Methods of communication may vary. Updating profiles on relevant online business platforms is an easy first step. The business’s profiles on the above online platforms should provide up-to-date hours and terms of service. When possible, these sites should also include explanations for any changes in these terms. Additionally, a business owner should address any negative reviews directly as soon as possible.

Some verbal strategies can improve the outcome of discussions with a dissatisfied customer. For example, first, the person in charge should remain calm during a confrontation. Second, active listening can demonstrate that the manager understands the grievance.  Active listening methods generally emphasize engagement in the discussion. In other words, managers should not remain passive targets in these matters. One such technique may involve rephrasing the complaints in a manner that demonstrates a genuine understanding of the customer’s issues with their service. 

Finally, management should demonstrate their understanding of the weight of the problem and if possible, let the customer know the relevant steps for resolving such issues in the future.

Early communication with dissatisfied customers may prevent escalation or even an angry Yelp review. Overall, the goal is a synergy between the needs of the client and the capacities of the owner. During these novel times, business owners should engage any necessary communication techniques to achieve a meeting of the minds that leaves all parties satisfied and at peace.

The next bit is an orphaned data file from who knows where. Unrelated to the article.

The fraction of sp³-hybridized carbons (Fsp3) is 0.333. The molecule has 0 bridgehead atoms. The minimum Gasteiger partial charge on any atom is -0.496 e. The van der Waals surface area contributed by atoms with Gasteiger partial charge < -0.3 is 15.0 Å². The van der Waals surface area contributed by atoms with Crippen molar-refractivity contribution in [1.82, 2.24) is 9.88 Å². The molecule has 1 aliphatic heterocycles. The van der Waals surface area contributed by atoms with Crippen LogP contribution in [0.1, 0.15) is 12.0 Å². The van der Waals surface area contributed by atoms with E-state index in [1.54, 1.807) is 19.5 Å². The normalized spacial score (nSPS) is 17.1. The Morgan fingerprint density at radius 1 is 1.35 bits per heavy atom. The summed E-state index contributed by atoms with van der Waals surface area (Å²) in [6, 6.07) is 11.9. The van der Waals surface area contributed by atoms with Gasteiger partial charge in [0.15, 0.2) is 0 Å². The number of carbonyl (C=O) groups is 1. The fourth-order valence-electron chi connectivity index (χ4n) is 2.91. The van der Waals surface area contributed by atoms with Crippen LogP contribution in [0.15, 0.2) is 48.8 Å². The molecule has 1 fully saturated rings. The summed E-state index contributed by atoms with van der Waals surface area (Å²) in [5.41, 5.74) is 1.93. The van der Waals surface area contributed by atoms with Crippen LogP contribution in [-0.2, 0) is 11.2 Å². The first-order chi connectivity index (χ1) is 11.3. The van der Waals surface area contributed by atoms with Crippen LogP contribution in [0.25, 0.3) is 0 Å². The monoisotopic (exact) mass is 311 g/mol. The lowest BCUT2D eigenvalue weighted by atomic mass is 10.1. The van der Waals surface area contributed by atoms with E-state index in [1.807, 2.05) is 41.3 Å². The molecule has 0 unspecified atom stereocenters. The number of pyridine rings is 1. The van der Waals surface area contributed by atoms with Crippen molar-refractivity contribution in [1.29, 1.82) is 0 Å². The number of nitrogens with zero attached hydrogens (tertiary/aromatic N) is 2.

VAMBOA, the Veterans and Military Business Owners Association hopes that this article has not only been valuable but provided some unique perspective.  We work hard to bring you important, positive, helpful, and timely information and are the “go to” online venue for Veteran and Military Business Owners.  VAMBOA is a non-profit trade association.   We do not charge members any dues or fees and members can also use our seal on their collateral and website.   If you are not yet a member, you can register here:  

https://vamboa.org/member-registration/

We also invite you to check us out on social media too.

Facebook:  https://www.facebook.com/vamboa

Twitter:  https://twitter.com/VAMBOA

Do not forget that VAMBOA members receive significant discounts on technology needs.   Check them out here: https://vamboa.org/dell-technologies/